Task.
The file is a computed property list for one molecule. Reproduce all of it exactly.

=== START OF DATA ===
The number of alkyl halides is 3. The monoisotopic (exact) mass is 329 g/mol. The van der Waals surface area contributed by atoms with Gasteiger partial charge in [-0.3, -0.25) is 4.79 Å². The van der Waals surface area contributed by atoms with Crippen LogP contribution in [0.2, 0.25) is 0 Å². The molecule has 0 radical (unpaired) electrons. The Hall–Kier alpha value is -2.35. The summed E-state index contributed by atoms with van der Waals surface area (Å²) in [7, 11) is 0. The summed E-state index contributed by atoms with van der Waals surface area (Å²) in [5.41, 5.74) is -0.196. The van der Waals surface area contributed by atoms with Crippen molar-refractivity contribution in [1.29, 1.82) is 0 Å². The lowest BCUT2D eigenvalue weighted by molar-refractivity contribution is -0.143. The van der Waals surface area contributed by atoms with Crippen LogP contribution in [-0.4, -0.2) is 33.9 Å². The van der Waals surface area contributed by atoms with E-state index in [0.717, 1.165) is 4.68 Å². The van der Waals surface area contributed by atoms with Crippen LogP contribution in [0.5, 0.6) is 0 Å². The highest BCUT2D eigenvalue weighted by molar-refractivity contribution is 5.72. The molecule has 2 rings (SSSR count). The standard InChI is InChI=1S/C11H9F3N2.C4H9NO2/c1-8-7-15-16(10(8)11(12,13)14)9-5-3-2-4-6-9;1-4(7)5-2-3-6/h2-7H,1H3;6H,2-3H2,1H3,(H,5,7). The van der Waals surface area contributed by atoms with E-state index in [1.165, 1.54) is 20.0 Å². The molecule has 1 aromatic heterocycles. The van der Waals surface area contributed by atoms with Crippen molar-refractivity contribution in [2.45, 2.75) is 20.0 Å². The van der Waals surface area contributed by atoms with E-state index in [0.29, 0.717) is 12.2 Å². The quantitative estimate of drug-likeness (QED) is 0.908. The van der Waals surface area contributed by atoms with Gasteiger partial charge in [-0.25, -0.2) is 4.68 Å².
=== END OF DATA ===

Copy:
The number of alkyl halides is 3. The monoisotopic (exact) mass is 329 g/mol. The van der Waals surface area contributed by atoms with Gasteiger partial charge in [-0.3, -0.25) is 4.79 Å². The van der Waals surface area contributed by atoms with Crippen LogP contribution in [0.2, 0.25) is 0 Å². The molecule has 0 radical (unpaired) electrons. The Hall–Kier alpha value is -2.35. The summed E-state index contributed by atoms with van der Waals surface area (Å²) in [7, 11) is 0. The summed E-state index contributed by atoms with van der Waals surface area (Å²) in [5.41, 5.74) is -0.196. The van der Waals surface area contributed by atoms with Crippen molar-refractivity contribution in [1.29, 1.82) is 0 Å². The lowest BCUT2D eigenvalue weighted by molar-refractivity contribution is -0.143. The van der Waals surface area contributed by atoms with Crippen LogP contribution in [-0.4, -0.2) is 33.9 Å². The van der Waals surface area contributed by atoms with E-state index in [0.717, 1.165) is 4.68 Å². The van der Waals surface area contributed by atoms with Crippen LogP contribution in [0.5, 0.6) is 0 Å². The highest BCUT2D eigenvalue weighted by molar-refractivity contribution is 5.72. The molecule has 2 rings (SSSR count). The standard InChI is InChI=1S/C11H9F3N2.C4H9NO2/c1-8-7-15-16(10(8)11(12,13)14)9-5-3-2-4-6-9;1-4(7)5-2-3-6/h2-7H,1H3;6H,2-3H2,1H3,(H,5,7). The van der Waals surface area contributed by atoms with E-state index in [1.165, 1.54) is 20.0 Å². The molecule has 1 aromatic heterocycles. The van der Waals surface area contributed by atoms with Crippen molar-refractivity contribution in [2.45, 2.75) is 20.0 Å². The van der Waals surface area contributed by atoms with E-state index in [0.29, 0.717) is 12.2 Å². The quantitative estimate of drug-likeness (QED) is 0.908. The van der Waals surface area contributed by atoms with Gasteiger partial charge in [-0.25, -0.2) is 4.68 Å².